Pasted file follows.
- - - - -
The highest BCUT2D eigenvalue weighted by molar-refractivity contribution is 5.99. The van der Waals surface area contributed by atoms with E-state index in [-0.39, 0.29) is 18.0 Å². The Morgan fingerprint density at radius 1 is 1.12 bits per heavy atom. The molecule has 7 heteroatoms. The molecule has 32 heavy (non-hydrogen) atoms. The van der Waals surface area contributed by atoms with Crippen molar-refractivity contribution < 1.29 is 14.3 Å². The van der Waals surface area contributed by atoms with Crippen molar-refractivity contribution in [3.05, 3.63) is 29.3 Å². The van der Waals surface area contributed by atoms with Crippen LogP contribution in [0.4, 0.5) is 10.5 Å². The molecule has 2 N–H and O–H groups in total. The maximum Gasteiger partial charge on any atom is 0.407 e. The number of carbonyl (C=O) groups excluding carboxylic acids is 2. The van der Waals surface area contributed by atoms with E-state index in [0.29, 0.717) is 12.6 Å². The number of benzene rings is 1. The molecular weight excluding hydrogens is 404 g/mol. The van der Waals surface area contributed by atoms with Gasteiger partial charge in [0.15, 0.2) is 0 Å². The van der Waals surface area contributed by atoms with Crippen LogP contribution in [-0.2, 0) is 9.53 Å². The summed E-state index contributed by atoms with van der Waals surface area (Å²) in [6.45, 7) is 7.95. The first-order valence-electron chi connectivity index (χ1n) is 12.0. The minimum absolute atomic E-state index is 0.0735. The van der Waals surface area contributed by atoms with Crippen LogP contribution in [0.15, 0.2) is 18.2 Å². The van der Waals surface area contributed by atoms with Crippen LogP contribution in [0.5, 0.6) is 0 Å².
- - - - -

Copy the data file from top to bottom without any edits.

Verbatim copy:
The highest BCUT2D eigenvalue weighted by molar-refractivity contribution is 5.99. The van der Waals surface area contributed by atoms with E-state index in [-0.39, 0.29) is 18.0 Å². The Morgan fingerprint density at radius 1 is 1.12 bits per heavy atom. The molecule has 7 heteroatoms. The molecule has 32 heavy (non-hydrogen) atoms. The van der Waals surface area contributed by atoms with Crippen molar-refractivity contribution < 1.29 is 14.3 Å². The van der Waals surface area contributed by atoms with Crippen molar-refractivity contribution in [3.05, 3.63) is 29.3 Å². The van der Waals surface area contributed by atoms with Crippen LogP contribution in [0.4, 0.5) is 10.5 Å². The molecule has 2 N–H and O–H groups in total. The maximum Gasteiger partial charge on any atom is 0.407 e. The number of carbonyl (C=O) groups excluding carboxylic acids is 2. The van der Waals surface area contributed by atoms with E-state index in [0.29, 0.717) is 12.6 Å². The number of benzene rings is 1. The molecular weight excluding hydrogens is 404 g/mol. The van der Waals surface area contributed by atoms with Gasteiger partial charge in [0.15, 0.2) is 0 Å². The van der Waals surface area contributed by atoms with Crippen LogP contribution in [-0.2, 0) is 9.53 Å². The summed E-state index contributed by atoms with van der Waals surface area (Å²) in [6.45, 7) is 7.95. The first-order valence-electron chi connectivity index (χ1n) is 12.0. The minimum absolute atomic E-state index is 0.0735. The van der Waals surface area contributed by atoms with Crippen LogP contribution in [0.15, 0.2) is 18.2 Å². The van der Waals surface area contributed by atoms with Crippen LogP contribution in [0.5, 0.6) is 0 Å².